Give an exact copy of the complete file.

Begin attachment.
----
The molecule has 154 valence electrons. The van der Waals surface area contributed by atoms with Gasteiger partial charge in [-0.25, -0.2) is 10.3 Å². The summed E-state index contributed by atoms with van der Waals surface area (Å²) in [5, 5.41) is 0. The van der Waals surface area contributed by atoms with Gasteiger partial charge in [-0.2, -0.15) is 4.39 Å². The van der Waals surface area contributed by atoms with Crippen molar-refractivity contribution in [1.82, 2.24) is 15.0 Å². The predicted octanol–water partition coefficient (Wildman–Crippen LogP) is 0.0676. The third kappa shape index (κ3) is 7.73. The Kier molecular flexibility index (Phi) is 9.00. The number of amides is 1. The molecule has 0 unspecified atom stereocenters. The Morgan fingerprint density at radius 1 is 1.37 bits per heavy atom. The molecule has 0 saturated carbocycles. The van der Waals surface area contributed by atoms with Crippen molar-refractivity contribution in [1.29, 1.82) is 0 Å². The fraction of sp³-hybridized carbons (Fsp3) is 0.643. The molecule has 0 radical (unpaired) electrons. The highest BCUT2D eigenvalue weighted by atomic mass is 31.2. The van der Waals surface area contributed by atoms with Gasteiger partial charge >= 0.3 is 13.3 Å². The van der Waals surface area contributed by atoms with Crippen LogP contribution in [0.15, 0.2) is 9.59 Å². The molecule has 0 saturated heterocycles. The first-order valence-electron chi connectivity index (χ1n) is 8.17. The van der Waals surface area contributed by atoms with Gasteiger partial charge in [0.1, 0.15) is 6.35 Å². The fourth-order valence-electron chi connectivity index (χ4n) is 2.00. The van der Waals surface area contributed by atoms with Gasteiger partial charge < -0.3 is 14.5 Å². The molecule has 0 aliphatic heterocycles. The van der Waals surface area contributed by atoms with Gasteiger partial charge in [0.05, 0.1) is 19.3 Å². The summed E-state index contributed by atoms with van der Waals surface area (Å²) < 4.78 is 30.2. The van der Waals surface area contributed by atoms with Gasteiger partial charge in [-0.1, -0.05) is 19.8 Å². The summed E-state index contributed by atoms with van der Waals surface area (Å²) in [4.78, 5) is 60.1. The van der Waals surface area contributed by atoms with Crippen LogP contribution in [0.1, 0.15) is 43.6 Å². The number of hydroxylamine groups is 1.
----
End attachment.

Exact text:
The molecule has 154 valence electrons. The van der Waals surface area contributed by atoms with Gasteiger partial charge in [-0.25, -0.2) is 10.3 Å². The summed E-state index contributed by atoms with van der Waals surface area (Å²) in [5, 5.41) is 0. The van der Waals surface area contributed by atoms with Gasteiger partial charge in [-0.2, -0.15) is 4.39 Å². The van der Waals surface area contributed by atoms with Crippen molar-refractivity contribution in [1.82, 2.24) is 15.0 Å². The predicted octanol–water partition coefficient (Wildman–Crippen LogP) is 0.0676. The third kappa shape index (κ3) is 7.73. The Kier molecular flexibility index (Phi) is 9.00. The number of amides is 1. The molecule has 0 unspecified atom stereocenters. The Morgan fingerprint density at radius 1 is 1.37 bits per heavy atom. The molecule has 0 saturated carbocycles. The van der Waals surface area contributed by atoms with Crippen molar-refractivity contribution in [1.29, 1.82) is 0 Å². The fraction of sp³-hybridized carbons (Fsp3) is 0.643. The molecule has 0 radical (unpaired) electrons. The highest BCUT2D eigenvalue weighted by atomic mass is 31.2. The van der Waals surface area contributed by atoms with Gasteiger partial charge >= 0.3 is 13.3 Å². The van der Waals surface area contributed by atoms with Crippen LogP contribution in [0.15, 0.2) is 9.59 Å². The molecule has 0 saturated heterocycles. The first-order valence-electron chi connectivity index (χ1n) is 8.17. The van der Waals surface area contributed by atoms with Gasteiger partial charge in [0.1, 0.15) is 6.35 Å². The fourth-order valence-electron chi connectivity index (χ4n) is 2.00. The van der Waals surface area contributed by atoms with Gasteiger partial charge < -0.3 is 14.5 Å². The molecule has 0 aliphatic heterocycles. The van der Waals surface area contributed by atoms with Gasteiger partial charge in [0.05, 0.1) is 19.3 Å². The summed E-state index contributed by atoms with van der Waals surface area (Å²) < 4.78 is 30.2. The van der Waals surface area contributed by atoms with Gasteiger partial charge in [-0.1, -0.05) is 19.8 Å². The summed E-state index contributed by atoms with van der Waals surface area (Å²) in [4.78, 5) is 60.1. The van der Waals surface area contributed by atoms with Crippen LogP contribution in [0.1, 0.15) is 43.6 Å². The number of hydroxylamine groups is 1.